Lin describes watching a group of ‘rowdy’ school children enter the memorial, and observes how their behavior changes: ‘They didn’t have any connection to the war specifically [but] the minute they started walking into it, the teacher didn’t have to say anything, they just quieted down.’[20] The environment the black wall creates, which is an environment not unlike entering a space of perpetual night, hushes the children. The phenomenon is not unlike what Maurice Merleau-Ponty describes in his Phenomenology of Perception:[21]
When for example, the world of clear and articulate objects is abolished, our perceptual being, cut off from its world, evolves spatially without things. This is what happens in the night. Night is not an object before me; it enwraps me and infiltrates through all my senses, stifling my recollections and almost destroying my personal identity.[22]
As Lin indicates, the reaction of the schoolchildren had nothing to do with a personal connection to neither the war the Vietnam Veterans Memorial commemorates, nor a personal identification with mourners and veterans visiting the site. Nor does the memorial engage any of the commonly perceived (once again, in the West) Christian symbols that many children would recognize and react to with reverence. Their silence was inspired by the closeness of black that surrounds the viewer, which, Lin suggests, is universal.

Death is not a material thing. Nor is it the end of material things. It is the end of the material life of the person for those that are left behind to mourn.  The idea of death ceases to be abstract when it becomes a reality, an inevitability, for he or she who is to die (as well as those who watch); the disappearance of the live person, or rather the relocation of that person underground, into an urn, or to the sea, returns the problem again to the abstract. Black may have little to do with the physical realities of death, but symbolically it is sacrosanct. Instead of a person, a mourner has a memory of a person. That memory lives in the blackness that is the memorial consciousness. There may be a site of burial, or a site of scattering of ashes. Anonymous forms, modelled on a generic ‘person’ that in many cases is constructed of pure stereotypes, are unhelpful. In any case, one locates the physicality of the person, construct, or determine a site of meaning, in order to counter the inherently destructive, obliterative nature of death.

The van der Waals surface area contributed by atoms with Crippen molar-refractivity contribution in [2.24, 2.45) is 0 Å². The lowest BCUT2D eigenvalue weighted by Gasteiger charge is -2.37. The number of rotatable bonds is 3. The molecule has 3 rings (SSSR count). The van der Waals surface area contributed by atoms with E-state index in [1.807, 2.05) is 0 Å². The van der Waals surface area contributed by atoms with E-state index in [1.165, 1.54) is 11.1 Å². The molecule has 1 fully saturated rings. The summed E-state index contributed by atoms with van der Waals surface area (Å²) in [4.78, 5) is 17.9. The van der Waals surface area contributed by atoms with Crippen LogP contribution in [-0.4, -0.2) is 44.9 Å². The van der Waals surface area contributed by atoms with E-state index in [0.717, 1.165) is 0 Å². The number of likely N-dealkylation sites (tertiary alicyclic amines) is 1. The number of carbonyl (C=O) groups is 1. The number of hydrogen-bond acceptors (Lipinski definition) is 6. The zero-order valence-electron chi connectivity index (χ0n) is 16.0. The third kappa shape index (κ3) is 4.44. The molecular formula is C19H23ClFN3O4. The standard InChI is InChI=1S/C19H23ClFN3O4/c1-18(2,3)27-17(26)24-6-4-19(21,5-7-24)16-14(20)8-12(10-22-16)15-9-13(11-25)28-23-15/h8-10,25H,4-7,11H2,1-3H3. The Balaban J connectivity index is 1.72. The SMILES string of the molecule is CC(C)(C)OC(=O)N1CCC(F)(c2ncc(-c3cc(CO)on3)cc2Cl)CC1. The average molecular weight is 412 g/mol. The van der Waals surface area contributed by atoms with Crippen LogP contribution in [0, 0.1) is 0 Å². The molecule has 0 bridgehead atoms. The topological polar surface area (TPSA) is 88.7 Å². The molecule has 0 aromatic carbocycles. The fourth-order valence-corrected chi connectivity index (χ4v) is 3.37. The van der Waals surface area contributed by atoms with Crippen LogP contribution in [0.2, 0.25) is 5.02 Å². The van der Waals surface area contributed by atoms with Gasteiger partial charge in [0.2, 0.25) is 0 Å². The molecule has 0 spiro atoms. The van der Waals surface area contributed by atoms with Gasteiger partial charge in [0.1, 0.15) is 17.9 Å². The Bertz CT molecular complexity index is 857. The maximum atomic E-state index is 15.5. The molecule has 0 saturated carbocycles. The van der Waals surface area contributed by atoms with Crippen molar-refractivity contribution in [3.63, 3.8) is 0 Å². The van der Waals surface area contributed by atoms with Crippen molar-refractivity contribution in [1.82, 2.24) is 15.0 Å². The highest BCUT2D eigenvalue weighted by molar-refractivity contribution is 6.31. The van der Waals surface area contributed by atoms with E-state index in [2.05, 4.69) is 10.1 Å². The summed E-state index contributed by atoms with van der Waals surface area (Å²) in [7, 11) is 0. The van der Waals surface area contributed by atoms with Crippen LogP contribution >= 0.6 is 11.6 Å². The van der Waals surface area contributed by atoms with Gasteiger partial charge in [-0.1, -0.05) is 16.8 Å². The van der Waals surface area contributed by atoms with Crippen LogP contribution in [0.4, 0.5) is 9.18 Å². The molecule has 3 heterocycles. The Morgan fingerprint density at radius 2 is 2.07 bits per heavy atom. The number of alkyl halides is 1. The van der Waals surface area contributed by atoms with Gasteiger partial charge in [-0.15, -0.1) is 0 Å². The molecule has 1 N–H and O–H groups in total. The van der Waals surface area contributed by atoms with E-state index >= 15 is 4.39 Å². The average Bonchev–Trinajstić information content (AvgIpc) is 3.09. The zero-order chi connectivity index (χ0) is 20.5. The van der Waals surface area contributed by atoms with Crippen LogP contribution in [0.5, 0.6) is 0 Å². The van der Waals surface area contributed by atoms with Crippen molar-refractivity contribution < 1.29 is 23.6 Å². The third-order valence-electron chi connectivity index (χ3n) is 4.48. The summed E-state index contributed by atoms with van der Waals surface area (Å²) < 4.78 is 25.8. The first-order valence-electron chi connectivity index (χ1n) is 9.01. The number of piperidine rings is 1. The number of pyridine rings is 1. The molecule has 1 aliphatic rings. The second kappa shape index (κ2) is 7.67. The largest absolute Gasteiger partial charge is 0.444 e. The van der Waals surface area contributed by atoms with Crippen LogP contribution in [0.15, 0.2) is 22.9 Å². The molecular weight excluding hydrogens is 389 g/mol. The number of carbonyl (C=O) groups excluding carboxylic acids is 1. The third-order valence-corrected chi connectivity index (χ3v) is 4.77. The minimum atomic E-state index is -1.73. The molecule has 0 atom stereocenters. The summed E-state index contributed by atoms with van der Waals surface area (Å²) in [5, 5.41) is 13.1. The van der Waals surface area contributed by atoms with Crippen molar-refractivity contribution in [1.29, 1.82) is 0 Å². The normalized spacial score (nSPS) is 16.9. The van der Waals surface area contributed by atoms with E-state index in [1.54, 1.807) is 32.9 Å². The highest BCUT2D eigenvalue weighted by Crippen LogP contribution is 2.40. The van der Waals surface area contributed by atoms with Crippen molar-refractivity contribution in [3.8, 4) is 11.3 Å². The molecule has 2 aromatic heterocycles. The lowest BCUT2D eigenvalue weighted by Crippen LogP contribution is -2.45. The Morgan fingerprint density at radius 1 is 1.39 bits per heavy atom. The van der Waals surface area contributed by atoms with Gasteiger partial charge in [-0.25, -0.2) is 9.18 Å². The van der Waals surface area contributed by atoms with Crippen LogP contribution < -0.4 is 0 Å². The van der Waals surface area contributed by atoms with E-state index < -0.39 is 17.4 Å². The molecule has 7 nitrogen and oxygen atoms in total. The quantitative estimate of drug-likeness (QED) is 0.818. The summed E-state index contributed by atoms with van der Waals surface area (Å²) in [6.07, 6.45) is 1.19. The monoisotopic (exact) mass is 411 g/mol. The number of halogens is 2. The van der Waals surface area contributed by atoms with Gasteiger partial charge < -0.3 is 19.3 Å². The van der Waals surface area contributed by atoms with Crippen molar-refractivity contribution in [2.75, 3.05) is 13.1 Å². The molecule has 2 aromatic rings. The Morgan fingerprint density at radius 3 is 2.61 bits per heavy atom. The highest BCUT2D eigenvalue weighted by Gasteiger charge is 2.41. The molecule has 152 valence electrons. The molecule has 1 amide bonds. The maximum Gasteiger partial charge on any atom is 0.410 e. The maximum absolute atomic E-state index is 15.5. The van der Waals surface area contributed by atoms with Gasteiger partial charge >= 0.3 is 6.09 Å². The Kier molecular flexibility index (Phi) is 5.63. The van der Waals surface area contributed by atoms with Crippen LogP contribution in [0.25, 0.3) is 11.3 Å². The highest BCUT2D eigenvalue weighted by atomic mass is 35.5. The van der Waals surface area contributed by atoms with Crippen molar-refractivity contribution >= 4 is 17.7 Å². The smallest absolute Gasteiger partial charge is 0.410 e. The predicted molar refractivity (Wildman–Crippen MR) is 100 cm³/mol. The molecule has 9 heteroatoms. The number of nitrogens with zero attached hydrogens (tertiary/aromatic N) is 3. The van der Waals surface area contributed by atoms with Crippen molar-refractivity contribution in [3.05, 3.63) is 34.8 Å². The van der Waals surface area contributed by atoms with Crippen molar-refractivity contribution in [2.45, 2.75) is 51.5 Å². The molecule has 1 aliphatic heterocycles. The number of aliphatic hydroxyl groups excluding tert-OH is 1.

In his book Art and Death, Chris Townsend observes that ‘Death has in common with birth that it is an event that cannot belong to us, but rather only to those around us.’[23] Townsend’s statement underlines the reasons for and importance of memorialisation in art history and social history. Regardless of cultural or religious affiliation – and the extent to which black plays a part – death is an important event that punctuates existence: finally for the deceased and firmly for those left behind. Memorial is the final trace, the surrogate funerary object, but it is also the reaction, and the orchestrated sentiment of mourning. Death spawns the artless mourning that makes artful memorialisation necessary, and black provides the basis for that memorialisation. One cannot mourn without first creating a site, an invisible site, on which to construct our memorial framework.